Columbia County -- The school board unanimously rejected a retired teacher's proposal to start the county's first charter school. Matthew Philipose claimed his Stardust Middle Charter School would recruit students currently home-schooled and focus on a curriculum of arts, science, math and reading; Columbia County Superintendent Michael Flanagan said the application was poorly written and failed to explain how the charter school would help local children.
Gainesville -- The Alliance for Economic Development, formed in 1988 to coordinate the region's business initiatives, was disbanded after officials from its three member organizations, the Gainesville Area Chamber of Commerce, the Council for Economic Outreach and the Technology Enterprise Center of Gainesville/Alachua County, decided the alliance's role was confusing potential investors. The three groups have pledged to continue working together.
Jacksonville -- The Vestcor Cos. has sold its property management arm, Vestcor Realty Management, to one of its own. Cynthia Lucas, senior vice president of Vestcor Realty Management, assumes contracts for 33 apartment communities and will operate under the name CALEX Realty Group.
Humana is closing its downtown service center and laying off 450, part of a national job-cutting effort. The HMO has been awarded $9 million in tax incentives and rebates since moving to the city in 1998, some of which it may have to repay.
Baptist Medical Center received city approval for a $55-million expansion that includes a larger emergency department, a new clinical services building and a six-level garage. Baptist already owns 1.16 million square feet of medical space and two garages on the city's Southbank.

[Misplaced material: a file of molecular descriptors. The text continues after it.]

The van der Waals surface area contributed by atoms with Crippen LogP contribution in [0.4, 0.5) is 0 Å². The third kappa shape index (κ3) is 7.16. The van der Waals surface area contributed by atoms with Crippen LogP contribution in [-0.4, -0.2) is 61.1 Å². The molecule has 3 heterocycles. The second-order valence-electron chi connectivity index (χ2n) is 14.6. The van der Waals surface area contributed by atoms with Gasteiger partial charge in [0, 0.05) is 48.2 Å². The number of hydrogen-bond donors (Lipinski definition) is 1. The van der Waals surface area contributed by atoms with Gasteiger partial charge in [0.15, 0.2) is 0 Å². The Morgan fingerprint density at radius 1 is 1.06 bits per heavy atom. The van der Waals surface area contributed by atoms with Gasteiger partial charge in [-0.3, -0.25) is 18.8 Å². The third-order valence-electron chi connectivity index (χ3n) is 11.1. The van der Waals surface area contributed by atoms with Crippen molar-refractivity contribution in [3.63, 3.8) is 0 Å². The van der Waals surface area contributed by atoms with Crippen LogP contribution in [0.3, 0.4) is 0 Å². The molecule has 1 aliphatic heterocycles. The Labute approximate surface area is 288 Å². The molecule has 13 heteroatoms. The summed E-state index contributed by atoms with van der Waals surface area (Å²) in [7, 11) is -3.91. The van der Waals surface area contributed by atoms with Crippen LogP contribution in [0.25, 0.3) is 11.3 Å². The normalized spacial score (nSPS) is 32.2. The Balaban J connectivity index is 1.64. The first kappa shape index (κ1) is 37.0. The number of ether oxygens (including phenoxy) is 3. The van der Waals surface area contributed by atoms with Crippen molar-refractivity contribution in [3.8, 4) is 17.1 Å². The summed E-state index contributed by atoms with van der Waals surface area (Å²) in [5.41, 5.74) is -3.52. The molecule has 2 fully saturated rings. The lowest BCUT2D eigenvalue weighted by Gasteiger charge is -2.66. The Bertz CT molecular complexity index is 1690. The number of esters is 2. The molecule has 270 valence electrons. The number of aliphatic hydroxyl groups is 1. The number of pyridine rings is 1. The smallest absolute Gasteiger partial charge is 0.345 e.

St. Augustine Beach -- Jacksonville developer James N. McGarvey Jr. has purchased the former Cooksey's Campground site from The Collins Group for $7.15 million. Last July, the 116-acre property along the Intracoastal Waterway won controversial approval for a 325-home development that includes five acres of commercial space.
St. Johns County -- The prospect of an incentives package of tax breaks and fast-track permits has persuaded The American Culinary Federation to remain in St. Johns County. Although details have yet to be worked out, the association is expected to move from St. Augustine to a 10,000-sq.-ft. building on 1.6 acres in World Golf Village.
According to University of Florida researchers, some 6.2 million tourists visited St. Augustine and St. Johns County in the past year, doubling the previous estimates of local tourism officials. The visitors added about $1.5 billion to the local economy.
A BLOW FROM TYSON
BRADFORD COUNTY -- Tyson Food's decision to close its Jacksonville chicken plant means financial hardship for a number of local farmers. Tyson sent letters to 20 Bradford County contractors saying it will no longer supply chicks the farmers raise into breeder chickens. The breeders eventually produce broiler chickens that line grocery shelves. The Bradford farms have a combined 67 chicken houses that produce 6.5 million chickens annually. Tyson's Jacksonville poultry operation employs 550 and includes a hatchery, feed mill, live production and processing facility.